“The beauty of Die Jim Crow is that people behind bars are making music to educate and liberate. I’m thrilled that my work
has helped to inspire this effort.”
– Michelle Alexander, “The New Jim Crow”

Deonte and C-Will
Deonte (left) & Charles “C-Will” Williams at Warren Correctional Institution

Die Jim Crow is a multimedia concept album about the black American experience in the era of mass incarceration.

The full length Die Jim Crow LP will be released in 2020 with an accompanying film series and LP Book. The LP features 20+ original tracks written and performed by currently and formerly incarcerated musicians from across the country. All of the lyricists and vocalists on the Die Jim Crow LP are self-identifying as black, as well as the majority of the musicians. However, non-black current and former prisoners will also contribute instrumentation and background vocals.

The contributors to Die Jim Crow are lifers, wrongfully convicted, guilty, innocent, southerners, northerners, old timers, youngsters. They are in for a variety of charges and are not judged by their charges, but by their characters. The binding line is that they have all served time in prison.

The project’s title was inspired by Michelle Alexander’s landmark book “The New Jim Crow” (2010), which equates the U.S. prison system to a modern day racial caste system similar to the old form of Jim Crow segregation in America.

The United States has the largest prison and criminal justice system in the world, of which black communities nationwide are most disproportionately affected. After leaving prison, the “felon” label leaves folks stripped of basic rights such as housing, employment, voting, and education. This Jim Crow-like system was accelerated by the War on Drugs and the mass incarceration boom which began in the 1980s and continues to this day. Over the past 40 years, the U.S. prison and jail population has increased over 500 percent, with blacks Americans facing the highest rates of incarceration. For black men born in 2001, 1 in 3 face a likelihood of spending time behind bars (The Sentencing Project).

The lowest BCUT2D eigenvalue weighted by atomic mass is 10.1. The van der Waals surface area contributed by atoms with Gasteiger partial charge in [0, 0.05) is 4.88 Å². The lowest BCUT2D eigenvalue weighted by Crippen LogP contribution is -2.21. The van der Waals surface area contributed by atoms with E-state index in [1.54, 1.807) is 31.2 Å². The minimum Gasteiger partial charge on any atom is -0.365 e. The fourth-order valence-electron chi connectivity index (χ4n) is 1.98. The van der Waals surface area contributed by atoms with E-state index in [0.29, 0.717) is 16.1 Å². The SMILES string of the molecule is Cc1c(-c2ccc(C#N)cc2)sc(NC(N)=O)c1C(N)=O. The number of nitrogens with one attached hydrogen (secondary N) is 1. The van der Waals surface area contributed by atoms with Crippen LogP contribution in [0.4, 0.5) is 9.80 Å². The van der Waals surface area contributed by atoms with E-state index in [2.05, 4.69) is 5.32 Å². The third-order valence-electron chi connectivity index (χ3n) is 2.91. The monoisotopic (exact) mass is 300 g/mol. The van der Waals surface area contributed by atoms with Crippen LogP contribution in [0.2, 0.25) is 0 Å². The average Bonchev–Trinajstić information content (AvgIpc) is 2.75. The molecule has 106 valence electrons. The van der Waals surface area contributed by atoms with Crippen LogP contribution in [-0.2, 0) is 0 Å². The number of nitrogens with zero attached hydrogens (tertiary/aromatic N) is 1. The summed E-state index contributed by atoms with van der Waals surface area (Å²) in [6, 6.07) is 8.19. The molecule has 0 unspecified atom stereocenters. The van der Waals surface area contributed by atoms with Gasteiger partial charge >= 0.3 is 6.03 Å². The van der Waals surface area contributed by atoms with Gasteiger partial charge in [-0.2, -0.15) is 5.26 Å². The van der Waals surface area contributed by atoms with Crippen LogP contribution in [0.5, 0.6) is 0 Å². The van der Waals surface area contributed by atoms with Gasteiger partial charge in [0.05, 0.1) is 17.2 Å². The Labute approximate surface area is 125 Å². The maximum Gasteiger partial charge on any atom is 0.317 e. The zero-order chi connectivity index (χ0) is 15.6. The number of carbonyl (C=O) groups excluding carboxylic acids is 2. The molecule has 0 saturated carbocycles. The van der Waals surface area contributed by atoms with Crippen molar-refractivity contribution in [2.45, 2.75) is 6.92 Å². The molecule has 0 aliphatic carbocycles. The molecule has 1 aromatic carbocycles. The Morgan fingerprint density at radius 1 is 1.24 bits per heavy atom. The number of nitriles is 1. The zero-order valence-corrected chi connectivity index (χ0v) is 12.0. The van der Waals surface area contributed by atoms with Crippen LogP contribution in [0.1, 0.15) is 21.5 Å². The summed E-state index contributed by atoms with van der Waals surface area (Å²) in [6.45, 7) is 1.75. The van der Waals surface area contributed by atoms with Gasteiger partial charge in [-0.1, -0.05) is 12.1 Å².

Die Jim Crow addresses this human rights crisis through song.

Inspired by Pink Floyd’s 1979 concept album “The Wall”, Die Jim Crow explores the journey of the contributing artists through intimate first-person narrative, overarching political themes, and haunting musical through-lines. Fusing several genres of traditionally African American music, the album features rock n roll, jazz, blues, r&b, hip hop, and more.

Die Jim Crow began in 2013 as a passion project by musician/artist Fury Young. Fury, a born and raised Lower East Side New Yorker, had close personal experiences with formerly incarcerated individuals which, combined with his passions as an activist, led him to pursue the project. Though the idea began as a short term project of majority hip hop tracks, Die Jim Crow has grown into a multi-genre, multimedia art project with over two dozen formerly and currently incarcerated artists across the country.

In 2016, the Die Jim Crow EP and Die Jim Crow EP Book were released as the first sample of DJC’s multimedia output. The six-track EP was recorded at Warren Correctional Institution (Lebanon, OH) with incarcerated musicians, and with formerly incarcerated musicians in Brooklyn NY and Philadelphia PA. The Die Jim Crow EP Book, edited by Fury Young and illustrated by Mark B. Springer and other incarcerated artists, is a graphic novel-like companion piece to the EP, and tells the story behind each song on the album.

Stay up to date on Die Jim Crow through our in-depth Blog posts, as many developments will be going down prior to the 2020 Die Jim Crow LP release.